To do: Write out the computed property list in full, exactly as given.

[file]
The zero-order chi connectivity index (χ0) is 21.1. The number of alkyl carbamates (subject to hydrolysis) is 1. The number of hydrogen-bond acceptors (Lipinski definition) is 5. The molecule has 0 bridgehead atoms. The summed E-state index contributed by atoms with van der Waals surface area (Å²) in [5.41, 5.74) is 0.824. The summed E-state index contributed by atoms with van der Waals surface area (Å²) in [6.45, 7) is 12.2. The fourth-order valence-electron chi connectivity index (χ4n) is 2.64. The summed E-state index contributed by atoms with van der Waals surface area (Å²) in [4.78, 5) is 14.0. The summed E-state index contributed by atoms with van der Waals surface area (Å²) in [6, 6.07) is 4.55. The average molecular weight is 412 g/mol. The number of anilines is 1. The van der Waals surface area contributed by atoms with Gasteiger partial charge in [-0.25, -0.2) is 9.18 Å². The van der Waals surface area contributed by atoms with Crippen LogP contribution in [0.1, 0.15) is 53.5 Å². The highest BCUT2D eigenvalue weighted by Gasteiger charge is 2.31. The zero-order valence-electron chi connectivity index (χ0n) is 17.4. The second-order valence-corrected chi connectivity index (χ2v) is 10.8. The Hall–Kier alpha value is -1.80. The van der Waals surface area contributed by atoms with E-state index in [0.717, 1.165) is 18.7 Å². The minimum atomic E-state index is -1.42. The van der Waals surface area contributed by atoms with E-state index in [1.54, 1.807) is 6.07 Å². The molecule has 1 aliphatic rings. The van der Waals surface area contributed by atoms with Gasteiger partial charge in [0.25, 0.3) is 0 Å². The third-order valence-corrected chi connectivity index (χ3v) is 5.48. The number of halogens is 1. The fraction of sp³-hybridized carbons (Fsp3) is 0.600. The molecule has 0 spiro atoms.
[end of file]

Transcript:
The zero-order chi connectivity index (χ0) is 21.1. The number of alkyl carbamates (subject to hydrolysis) is 1. The number of hydrogen-bond acceptors (Lipinski definition) is 5. The molecule has 0 bridgehead atoms. The summed E-state index contributed by atoms with van der Waals surface area (Å²) in [5.41, 5.74) is 0.824. The summed E-state index contributed by atoms with van der Waals surface area (Å²) in [6.45, 7) is 12.2. The fourth-order valence-electron chi connectivity index (χ4n) is 2.64. The summed E-state index contributed by atoms with van der Waals surface area (Å²) in [4.78, 5) is 14.0. The summed E-state index contributed by atoms with van der Waals surface area (Å²) in [6, 6.07) is 4.55. The average molecular weight is 412 g/mol. The number of anilines is 1. The van der Waals surface area contributed by atoms with Gasteiger partial charge in [-0.25, -0.2) is 9.18 Å². The van der Waals surface area contributed by atoms with Crippen LogP contribution in [0.1, 0.15) is 53.5 Å². The highest BCUT2D eigenvalue weighted by Gasteiger charge is 2.31. The zero-order valence-electron chi connectivity index (χ0n) is 17.4. The second-order valence-corrected chi connectivity index (χ2v) is 10.8. The Hall–Kier alpha value is -1.80. The van der Waals surface area contributed by atoms with E-state index in [0.717, 1.165) is 18.7 Å². The minimum atomic E-state index is -1.42. The van der Waals surface area contributed by atoms with E-state index in [1.54, 1.807) is 6.07 Å². The molecule has 1 aliphatic rings. The van der Waals surface area contributed by atoms with Gasteiger partial charge in [0.25, 0.3) is 0 Å². The third-order valence-corrected chi connectivity index (χ3v) is 5.48. The number of halogens is 1. The fraction of sp³-hybridized carbons (Fsp3) is 0.600. The molecule has 0 spiro atoms.